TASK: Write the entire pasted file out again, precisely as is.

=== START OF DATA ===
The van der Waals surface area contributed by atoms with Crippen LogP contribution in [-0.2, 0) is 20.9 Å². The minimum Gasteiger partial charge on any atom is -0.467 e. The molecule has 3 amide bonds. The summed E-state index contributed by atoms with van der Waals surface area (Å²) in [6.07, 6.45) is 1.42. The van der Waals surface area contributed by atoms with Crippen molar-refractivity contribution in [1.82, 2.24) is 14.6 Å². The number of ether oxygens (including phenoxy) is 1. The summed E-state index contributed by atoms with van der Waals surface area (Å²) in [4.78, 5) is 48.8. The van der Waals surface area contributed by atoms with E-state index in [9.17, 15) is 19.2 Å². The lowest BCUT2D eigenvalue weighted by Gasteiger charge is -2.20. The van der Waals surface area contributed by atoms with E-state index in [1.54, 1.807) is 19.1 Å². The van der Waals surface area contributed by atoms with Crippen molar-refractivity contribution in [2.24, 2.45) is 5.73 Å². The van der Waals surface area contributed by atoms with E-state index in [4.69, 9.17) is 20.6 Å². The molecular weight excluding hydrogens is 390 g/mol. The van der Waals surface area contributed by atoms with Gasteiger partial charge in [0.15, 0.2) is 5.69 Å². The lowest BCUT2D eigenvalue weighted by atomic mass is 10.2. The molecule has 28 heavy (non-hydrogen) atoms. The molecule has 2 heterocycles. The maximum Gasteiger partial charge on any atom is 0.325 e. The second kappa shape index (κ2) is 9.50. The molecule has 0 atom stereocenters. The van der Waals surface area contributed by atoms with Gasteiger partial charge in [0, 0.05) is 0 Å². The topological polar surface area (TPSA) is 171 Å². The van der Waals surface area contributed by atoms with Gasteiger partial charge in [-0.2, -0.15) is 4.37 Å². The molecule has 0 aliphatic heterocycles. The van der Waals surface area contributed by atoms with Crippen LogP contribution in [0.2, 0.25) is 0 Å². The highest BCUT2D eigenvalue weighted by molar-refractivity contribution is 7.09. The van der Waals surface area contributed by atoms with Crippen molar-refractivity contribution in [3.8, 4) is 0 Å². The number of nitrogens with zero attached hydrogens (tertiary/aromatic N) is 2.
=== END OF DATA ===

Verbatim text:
The van der Waals surface area contributed by atoms with Crippen LogP contribution in [-0.2, 0) is 20.9 Å². The minimum Gasteiger partial charge on any atom is -0.467 e. The molecule has 3 amide bonds. The summed E-state index contributed by atoms with van der Waals surface area (Å²) in [6.07, 6.45) is 1.42. The van der Waals surface area contributed by atoms with Crippen molar-refractivity contribution in [1.82, 2.24) is 14.6 Å². The number of ether oxygens (including phenoxy) is 1. The summed E-state index contributed by atoms with van der Waals surface area (Å²) in [4.78, 5) is 48.8. The van der Waals surface area contributed by atoms with E-state index in [9.17, 15) is 19.2 Å². The lowest BCUT2D eigenvalue weighted by Gasteiger charge is -2.20. The van der Waals surface area contributed by atoms with E-state index in [1.54, 1.807) is 19.1 Å². The van der Waals surface area contributed by atoms with Crippen molar-refractivity contribution in [2.24, 2.45) is 5.73 Å². The van der Waals surface area contributed by atoms with E-state index in [4.69, 9.17) is 20.6 Å². The molecular weight excluding hydrogens is 390 g/mol. The van der Waals surface area contributed by atoms with Gasteiger partial charge in [0.15, 0.2) is 5.69 Å². The lowest BCUT2D eigenvalue weighted by atomic mass is 10.2. The molecule has 28 heavy (non-hydrogen) atoms. The molecule has 2 heterocycles. The maximum Gasteiger partial charge on any atom is 0.325 e. The second kappa shape index (κ2) is 9.50. The molecule has 0 atom stereocenters. The van der Waals surface area contributed by atoms with Gasteiger partial charge in [0, 0.05) is 0 Å². The topological polar surface area (TPSA) is 171 Å². The van der Waals surface area contributed by atoms with Gasteiger partial charge in [-0.2, -0.15) is 4.37 Å². The molecule has 0 aliphatic heterocycles. The van der Waals surface area contributed by atoms with Crippen LogP contribution in [0.2, 0.25) is 0 Å². The highest BCUT2D eigenvalue weighted by molar-refractivity contribution is 7.09. The van der Waals surface area contributed by atoms with Crippen molar-refractivity contribution in [3.8, 4) is 0 Å². The number of nitrogens with zero attached hydrogens (tertiary/aromatic N) is 2.